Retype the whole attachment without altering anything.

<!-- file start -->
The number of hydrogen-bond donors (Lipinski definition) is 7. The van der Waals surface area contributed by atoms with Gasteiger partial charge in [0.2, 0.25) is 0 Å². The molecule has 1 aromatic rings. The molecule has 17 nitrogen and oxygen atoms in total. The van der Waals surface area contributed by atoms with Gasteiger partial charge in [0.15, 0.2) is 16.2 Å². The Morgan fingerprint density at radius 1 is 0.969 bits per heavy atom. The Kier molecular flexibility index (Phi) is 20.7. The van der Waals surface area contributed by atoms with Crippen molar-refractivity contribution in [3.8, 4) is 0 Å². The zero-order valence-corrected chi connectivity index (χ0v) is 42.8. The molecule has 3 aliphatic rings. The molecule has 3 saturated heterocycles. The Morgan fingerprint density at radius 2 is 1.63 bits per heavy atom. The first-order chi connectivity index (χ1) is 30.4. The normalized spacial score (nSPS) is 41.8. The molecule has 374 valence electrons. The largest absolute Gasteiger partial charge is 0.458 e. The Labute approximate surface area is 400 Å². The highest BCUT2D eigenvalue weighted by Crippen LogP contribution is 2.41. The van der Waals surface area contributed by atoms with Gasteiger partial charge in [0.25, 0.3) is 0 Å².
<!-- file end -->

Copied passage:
The number of hydrogen-bond donors (Lipinski definition) is 7. The van der Waals surface area contributed by atoms with Gasteiger partial charge in [0.2, 0.25) is 0 Å². The molecule has 1 aromatic rings. The molecule has 17 nitrogen and oxygen atoms in total. The van der Waals surface area contributed by atoms with Gasteiger partial charge in [0.15, 0.2) is 16.2 Å². The Morgan fingerprint density at radius 1 is 0.969 bits per heavy atom. The Kier molecular flexibility index (Phi) is 20.7. The van der Waals surface area contributed by atoms with Crippen molar-refractivity contribution in [3.8, 4) is 0 Å². The zero-order valence-corrected chi connectivity index (χ0v) is 42.8. The molecule has 3 aliphatic rings. The molecule has 3 saturated heterocycles. The Morgan fingerprint density at radius 2 is 1.63 bits per heavy atom. The first-order chi connectivity index (χ1) is 30.4. The normalized spacial score (nSPS) is 41.8. The molecule has 374 valence electrons. The largest absolute Gasteiger partial charge is 0.458 e. The Labute approximate surface area is 400 Å². The highest BCUT2D eigenvalue weighted by Crippen LogP contribution is 2.41. The van der Waals surface area contributed by atoms with Gasteiger partial charge in [0.25, 0.3) is 0 Å².